10 Point Plan to Make Britain Cycle Friendly

Today sees the launch of a major new vision for how Britain can become a true cycling nation with participation levels close to those of mainland Europe.  British Cycling, the sport’s governing body, have set out 10 specific and practical measures that are needed to make cycling an attractive and viable options for millions more people.

#ChooseCycling is about fostering a culture of mutual respect and creating a better environment for people who cycle now and for all those would like to travel by bike but currently have concerns about safety.  At Urban Limits, one thing we notice when out and about supporting local events is that many people are put off cycling by perceived risk, instead of looking at the overall health benefits.

The 10 points are as follows:

  1. Cycle-proofing: accommodating cycling in everything we do
  2. Meaningful and consistent levels of investment
  3. Consistent political leadership for cycling
  4. Improving the justice system to protect and support vulnerable road users
  5. Adding cycle safety to the driving test
  6. Strengthening the cycle safety provisions of the Highway Code
  7. Road and cycle safety awareness
  8. Reducing the risk to people on bikes from HGVs
  9. Cycle training made available for all children
  10. Reducing speed limits saves lives of all road users

Some of the proposals are very easy to support, we would all like to give every child the opportunity to learn how to ride safely through training at school.  Better advice to new drivers through the driving test and all drivers through the Highway Code would also be well supported, especially as the existing rules can seem confusing.

There is also a call for education campaigns to focus on ‘mutual respect’, with the aim of improving the understanding and awareness of people sharing the road on bikes and in motor vehicles.  Similar campaigns have been carried out in Scotland with the launch of the Nice Way Code in summer 2013, although it has drawn criticism from some cycling groups.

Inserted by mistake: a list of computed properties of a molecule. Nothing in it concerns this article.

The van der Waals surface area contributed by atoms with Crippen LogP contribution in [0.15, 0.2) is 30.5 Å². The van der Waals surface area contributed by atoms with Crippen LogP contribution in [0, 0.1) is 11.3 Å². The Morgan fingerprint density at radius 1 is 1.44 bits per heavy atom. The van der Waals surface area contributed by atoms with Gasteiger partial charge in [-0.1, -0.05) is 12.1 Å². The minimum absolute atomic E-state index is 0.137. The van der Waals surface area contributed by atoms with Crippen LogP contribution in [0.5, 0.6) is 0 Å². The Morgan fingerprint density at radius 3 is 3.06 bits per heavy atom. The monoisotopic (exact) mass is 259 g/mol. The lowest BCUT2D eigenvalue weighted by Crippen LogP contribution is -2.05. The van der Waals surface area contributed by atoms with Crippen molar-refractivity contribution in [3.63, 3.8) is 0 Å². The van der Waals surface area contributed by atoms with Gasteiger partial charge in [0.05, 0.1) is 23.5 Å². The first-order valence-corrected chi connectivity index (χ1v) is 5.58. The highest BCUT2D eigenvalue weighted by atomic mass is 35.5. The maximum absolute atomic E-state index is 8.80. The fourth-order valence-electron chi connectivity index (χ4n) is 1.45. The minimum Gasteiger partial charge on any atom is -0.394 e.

British Cycling also say less focus should be given to helmet use as well as encouraging all cyclists to wear high-viz clothing.  This seems to be a clear move towards the promotion of education about cycling to motorists, rather than putting the responsibility on cyclists to ‘stay safe’.

Improving the roads for cyclists is possibly the strongest theme in the plan with a call for all new developments to be ‘cycle-proofed’ with a big investment in infrastructure to make it easier and safer to cycle in our towns and cities.  Reducing speed limits in urban areas is one of the best ways to improve safety and survivability and the vision says the default speed limit should be changed to 20mph in urban areas.

The final theme in the report is justice for cyclists with a call for tougher sentencing for drivers who injure or kill, along with a call to classify ‘pulling out from a side road without looking’ as dangerous driving.

It is clear that this all-encompassing vision for cycling would make cycling more attractive, safer and result in a fitter, healthier population but what’s required to make it happen? Boris Johnson has firmly stated that London should be a cycling-friendly city with millions of pounds of investment in infrastructure to encourage people onto their bikes.  Unfortunately the rise in the numbers of cyclists has lead to a commensurate rise in those injured on London’s roads so it’s clear that something bigger needs to be done, and nationally, to achieve the vision.

Will Britain ever be like Holland? Probably not.  We are a different country with different ethics and the Dutch have a 40-year headstart on us BUT if the political landscape changes and pro-cycling becomes a vote winner then you never know.